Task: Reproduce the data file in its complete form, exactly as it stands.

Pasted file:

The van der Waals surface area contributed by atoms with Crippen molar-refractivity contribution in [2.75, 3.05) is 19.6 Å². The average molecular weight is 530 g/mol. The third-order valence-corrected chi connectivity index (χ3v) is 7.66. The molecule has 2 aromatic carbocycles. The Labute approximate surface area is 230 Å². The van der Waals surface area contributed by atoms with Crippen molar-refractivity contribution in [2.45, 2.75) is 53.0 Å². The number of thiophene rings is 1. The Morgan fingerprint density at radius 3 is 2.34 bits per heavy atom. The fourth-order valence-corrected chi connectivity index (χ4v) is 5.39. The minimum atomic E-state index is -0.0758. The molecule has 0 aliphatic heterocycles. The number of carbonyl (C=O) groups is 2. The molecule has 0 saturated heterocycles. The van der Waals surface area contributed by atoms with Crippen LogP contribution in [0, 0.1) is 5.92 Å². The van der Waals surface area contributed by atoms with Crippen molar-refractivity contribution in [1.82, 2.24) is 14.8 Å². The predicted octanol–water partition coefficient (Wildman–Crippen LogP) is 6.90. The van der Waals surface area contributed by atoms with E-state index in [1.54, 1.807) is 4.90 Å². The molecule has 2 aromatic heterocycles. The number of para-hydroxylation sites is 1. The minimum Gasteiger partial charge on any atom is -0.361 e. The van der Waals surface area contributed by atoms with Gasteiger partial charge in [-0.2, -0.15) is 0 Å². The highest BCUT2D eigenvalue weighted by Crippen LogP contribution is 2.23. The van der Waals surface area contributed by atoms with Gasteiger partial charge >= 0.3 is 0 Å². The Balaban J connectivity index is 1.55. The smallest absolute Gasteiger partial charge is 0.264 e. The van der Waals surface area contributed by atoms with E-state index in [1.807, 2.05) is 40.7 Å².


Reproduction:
The van der Waals surface area contributed by atoms with Crippen molar-refractivity contribution in [2.75, 3.05) is 19.6 Å². The average molecular weight is 530 g/mol. The third-order valence-corrected chi connectivity index (χ3v) is 7.66. The molecule has 2 aromatic carbocycles. The Labute approximate surface area is 230 Å². The van der Waals surface area contributed by atoms with Crippen molar-refractivity contribution in [2.45, 2.75) is 53.0 Å². The number of thiophene rings is 1. The Morgan fingerprint density at radius 3 is 2.34 bits per heavy atom. The fourth-order valence-corrected chi connectivity index (χ4v) is 5.39. The minimum atomic E-state index is -0.0758. The molecule has 0 aliphatic heterocycles. The number of carbonyl (C=O) groups is 2. The molecule has 0 saturated heterocycles. The van der Waals surface area contributed by atoms with Crippen LogP contribution in [0, 0.1) is 5.92 Å². The van der Waals surface area contributed by atoms with Crippen molar-refractivity contribution in [1.82, 2.24) is 14.8 Å². The predicted octanol–water partition coefficient (Wildman–Crippen LogP) is 6.90. The van der Waals surface area contributed by atoms with E-state index in [1.54, 1.807) is 4.90 Å². The molecule has 2 aromatic heterocycles. The number of para-hydroxylation sites is 1. The minimum Gasteiger partial charge on any atom is -0.361 e. The van der Waals surface area contributed by atoms with Gasteiger partial charge in [-0.2, -0.15) is 0 Å². The highest BCUT2D eigenvalue weighted by Crippen LogP contribution is 2.23. The van der Waals surface area contributed by atoms with Gasteiger partial charge >= 0.3 is 0 Å². The Balaban J connectivity index is 1.55. The smallest absolute Gasteiger partial charge is 0.264 e. The van der Waals surface area contributed by atoms with E-state index in [1.807, 2.05) is 40.7 Å².